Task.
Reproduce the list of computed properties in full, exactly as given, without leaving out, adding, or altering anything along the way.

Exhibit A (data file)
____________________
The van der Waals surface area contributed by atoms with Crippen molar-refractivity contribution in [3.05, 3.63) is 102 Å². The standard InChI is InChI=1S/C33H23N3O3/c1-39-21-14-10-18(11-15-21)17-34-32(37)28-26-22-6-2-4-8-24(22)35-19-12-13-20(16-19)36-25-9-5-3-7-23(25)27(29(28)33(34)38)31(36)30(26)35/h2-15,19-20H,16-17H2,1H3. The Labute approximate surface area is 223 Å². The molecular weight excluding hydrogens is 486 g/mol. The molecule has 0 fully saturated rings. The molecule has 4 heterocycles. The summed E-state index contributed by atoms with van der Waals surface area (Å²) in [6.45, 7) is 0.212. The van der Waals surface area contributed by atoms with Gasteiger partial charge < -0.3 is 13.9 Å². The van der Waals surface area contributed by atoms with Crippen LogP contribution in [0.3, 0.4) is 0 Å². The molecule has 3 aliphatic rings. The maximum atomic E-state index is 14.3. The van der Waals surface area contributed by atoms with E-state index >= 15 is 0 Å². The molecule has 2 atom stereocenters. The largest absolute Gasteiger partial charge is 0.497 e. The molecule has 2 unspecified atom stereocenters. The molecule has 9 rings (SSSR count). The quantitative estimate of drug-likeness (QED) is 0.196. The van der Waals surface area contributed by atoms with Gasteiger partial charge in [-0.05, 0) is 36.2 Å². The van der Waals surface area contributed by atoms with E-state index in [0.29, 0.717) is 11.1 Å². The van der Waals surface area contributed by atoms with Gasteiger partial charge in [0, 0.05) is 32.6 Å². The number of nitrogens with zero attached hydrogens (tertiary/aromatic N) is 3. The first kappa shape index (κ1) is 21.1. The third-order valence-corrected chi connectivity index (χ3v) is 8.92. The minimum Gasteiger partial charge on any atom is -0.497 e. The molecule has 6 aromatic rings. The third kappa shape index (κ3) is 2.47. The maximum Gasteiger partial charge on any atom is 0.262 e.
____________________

The van der Waals surface area contributed by atoms with Crippen molar-refractivity contribution in [3.05, 3.63) is 102 Å². The standard InChI is InChI=1S/C33H23N3O3/c1-39-21-14-10-18(11-15-21)17-34-32(37)28-26-22-6-2-4-8-24(22)35-19-12-13-20(16-19)36-25-9-5-3-7-23(25)27(29(28)33(34)38)31(36)30(26)35/h2-15,19-20H,16-17H2,1H3. The Labute approximate surface area is 223 Å². The molecular weight excluding hydrogens is 486 g/mol. The molecule has 0 fully saturated rings. The molecule has 4 heterocycles. The summed E-state index contributed by atoms with van der Waals surface area (Å²) in [6.45, 7) is 0.212. The van der Waals surface area contributed by atoms with Gasteiger partial charge < -0.3 is 13.9 Å². The van der Waals surface area contributed by atoms with Crippen LogP contribution in [0.3, 0.4) is 0 Å². The molecule has 3 aliphatic rings. The maximum atomic E-state index is 14.3. The van der Waals surface area contributed by atoms with E-state index >= 15 is 0 Å². The molecule has 2 atom stereocenters. The largest absolute Gasteiger partial charge is 0.497 e. The molecule has 2 unspecified atom stereocenters. The molecule has 9 rings (SSSR count). The quantitative estimate of drug-likeness (QED) is 0.196. The van der Waals surface area contributed by atoms with Gasteiger partial charge in [-0.05, 0) is 36.2 Å². The van der Waals surface area contributed by atoms with E-state index in [0.29, 0.717) is 11.1 Å². The van der Waals surface area contributed by atoms with Gasteiger partial charge in [0, 0.05) is 32.6 Å². The number of nitrogens with zero attached hydrogens (tertiary/aromatic N) is 3. The first kappa shape index (κ1) is 21.1. The third-order valence-corrected chi connectivity index (χ3v) is 8.92. The minimum Gasteiger partial charge on any atom is -0.497 e. The molecule has 6 aromatic rings. The third kappa shape index (κ3) is 2.47. The maximum Gasteiger partial charge on any atom is 0.262 e.